Quite a while back I decided that Paul W.S. Anderson’s remake of Death Race 2000 would be my movie to hate in 2008. Then I backtracked based on the obvious fact that a pre-judgement wasn’t fair at all to the departed shades of Paul Bartel and The Real Don Steele. (Comments about the remake’s concerns for their ghostly feelings are reserved for later.)
I feel now like Universal doesn’t have a lot of love for the movie, either. With a little under three months until release there’s been little material seen from the flick. (Aside from a few test screenings which haven’t actually returned the worst possible word of mouth.) Granted, this is the studio that waited until the last minute to market The Incredible Hulk, and based on the success of that strategy we probably won’t see much of Death Race until next month.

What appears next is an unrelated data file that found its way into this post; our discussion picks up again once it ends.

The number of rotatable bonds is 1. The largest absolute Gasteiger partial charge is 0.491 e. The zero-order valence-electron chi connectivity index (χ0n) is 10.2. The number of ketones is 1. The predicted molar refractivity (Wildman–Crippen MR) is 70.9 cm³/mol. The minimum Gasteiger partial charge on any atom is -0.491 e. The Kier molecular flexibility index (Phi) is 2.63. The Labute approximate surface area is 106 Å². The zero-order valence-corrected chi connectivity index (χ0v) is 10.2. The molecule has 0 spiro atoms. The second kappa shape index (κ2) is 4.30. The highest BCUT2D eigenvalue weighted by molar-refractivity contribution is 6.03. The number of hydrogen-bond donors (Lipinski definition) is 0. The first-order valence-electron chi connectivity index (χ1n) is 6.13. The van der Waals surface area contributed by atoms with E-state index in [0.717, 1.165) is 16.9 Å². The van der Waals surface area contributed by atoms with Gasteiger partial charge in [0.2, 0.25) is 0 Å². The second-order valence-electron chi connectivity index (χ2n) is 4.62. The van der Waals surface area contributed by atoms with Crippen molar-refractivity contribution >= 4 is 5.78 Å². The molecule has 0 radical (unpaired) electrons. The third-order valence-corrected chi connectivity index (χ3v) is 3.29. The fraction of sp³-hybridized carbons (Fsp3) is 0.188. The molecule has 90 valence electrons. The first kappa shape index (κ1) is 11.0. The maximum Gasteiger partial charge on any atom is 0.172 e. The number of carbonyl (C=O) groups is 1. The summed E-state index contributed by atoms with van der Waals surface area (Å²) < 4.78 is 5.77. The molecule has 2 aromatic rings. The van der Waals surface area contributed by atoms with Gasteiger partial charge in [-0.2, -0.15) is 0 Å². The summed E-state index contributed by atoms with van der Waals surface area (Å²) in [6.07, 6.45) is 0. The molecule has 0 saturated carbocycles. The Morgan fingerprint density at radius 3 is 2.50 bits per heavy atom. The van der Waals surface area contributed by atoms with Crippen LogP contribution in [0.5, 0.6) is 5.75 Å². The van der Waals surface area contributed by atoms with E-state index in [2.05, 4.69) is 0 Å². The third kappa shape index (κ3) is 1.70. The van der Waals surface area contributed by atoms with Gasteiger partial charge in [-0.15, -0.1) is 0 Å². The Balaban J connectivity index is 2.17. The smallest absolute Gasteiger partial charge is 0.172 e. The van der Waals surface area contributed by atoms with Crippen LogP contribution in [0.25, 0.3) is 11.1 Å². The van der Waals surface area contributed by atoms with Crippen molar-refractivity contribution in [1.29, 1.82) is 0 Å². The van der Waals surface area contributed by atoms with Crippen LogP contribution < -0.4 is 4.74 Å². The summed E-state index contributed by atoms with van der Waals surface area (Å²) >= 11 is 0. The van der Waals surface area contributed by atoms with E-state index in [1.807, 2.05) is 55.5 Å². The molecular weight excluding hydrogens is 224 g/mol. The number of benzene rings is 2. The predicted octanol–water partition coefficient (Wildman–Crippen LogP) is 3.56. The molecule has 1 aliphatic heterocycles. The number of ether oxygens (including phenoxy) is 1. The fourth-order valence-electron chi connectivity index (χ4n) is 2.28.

In the meantime, MTV has a preview of the film (which, sadly, reads a lot like a GameSpot preview of a new video game) and a load of new screens. They are not inspiring. Ian McShane looks as if he’s hoping no one will notice he’s there. I want to be kind. I want to be OK with jettisoning the basic concept and setting the action on a closed track. But you see my problem.
When filming “I Love Lucy” producers used tactics to make Ethel, Lucy’s foil, uglier on screen than she was in real life. This was done to put the focus on Lucy. A similar tactic seems to have been used in 2020’s Fantabulous Emancipation of One Harley Quinn, by not giving any of the supporting actresses … Continue reading — By Sushi-X